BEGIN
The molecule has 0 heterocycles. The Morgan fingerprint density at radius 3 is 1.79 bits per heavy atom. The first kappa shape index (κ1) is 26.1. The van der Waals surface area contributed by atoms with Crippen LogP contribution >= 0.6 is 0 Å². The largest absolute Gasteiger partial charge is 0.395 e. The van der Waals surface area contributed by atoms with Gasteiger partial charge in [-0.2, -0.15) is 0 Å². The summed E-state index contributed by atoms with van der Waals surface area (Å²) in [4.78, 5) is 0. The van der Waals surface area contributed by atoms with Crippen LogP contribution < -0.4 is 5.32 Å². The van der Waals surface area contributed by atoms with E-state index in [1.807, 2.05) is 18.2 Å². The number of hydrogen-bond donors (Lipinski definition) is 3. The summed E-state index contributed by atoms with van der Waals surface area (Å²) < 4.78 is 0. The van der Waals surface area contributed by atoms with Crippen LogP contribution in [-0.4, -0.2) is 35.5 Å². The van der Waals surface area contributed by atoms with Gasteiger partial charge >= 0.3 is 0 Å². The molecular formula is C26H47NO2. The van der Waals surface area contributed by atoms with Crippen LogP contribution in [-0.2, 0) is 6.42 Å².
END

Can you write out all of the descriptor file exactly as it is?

The molecule has 0 heterocycles. The Morgan fingerprint density at radius 3 is 1.79 bits per heavy atom. The first kappa shape index (κ1) is 26.1. The van der Waals surface area contributed by atoms with Crippen LogP contribution >= 0.6 is 0 Å². The largest absolute Gasteiger partial charge is 0.395 e. The van der Waals surface area contributed by atoms with Gasteiger partial charge in [-0.2, -0.15) is 0 Å². The summed E-state index contributed by atoms with van der Waals surface area (Å²) in [4.78, 5) is 0. The van der Waals surface area contributed by atoms with Crippen LogP contribution < -0.4 is 5.32 Å². The van der Waals surface area contributed by atoms with E-state index in [1.807, 2.05) is 18.2 Å². The number of hydrogen-bond donors (Lipinski definition) is 3. The summed E-state index contributed by atoms with van der Waals surface area (Å²) < 4.78 is 0. The van der Waals surface area contributed by atoms with Crippen LogP contribution in [-0.4, -0.2) is 35.5 Å². The van der Waals surface area contributed by atoms with Gasteiger partial charge >= 0.3 is 0 Å². The molecular formula is C26H47NO2. The van der Waals surface area contributed by atoms with Crippen LogP contribution in [-0.2, 0) is 6.42 Å².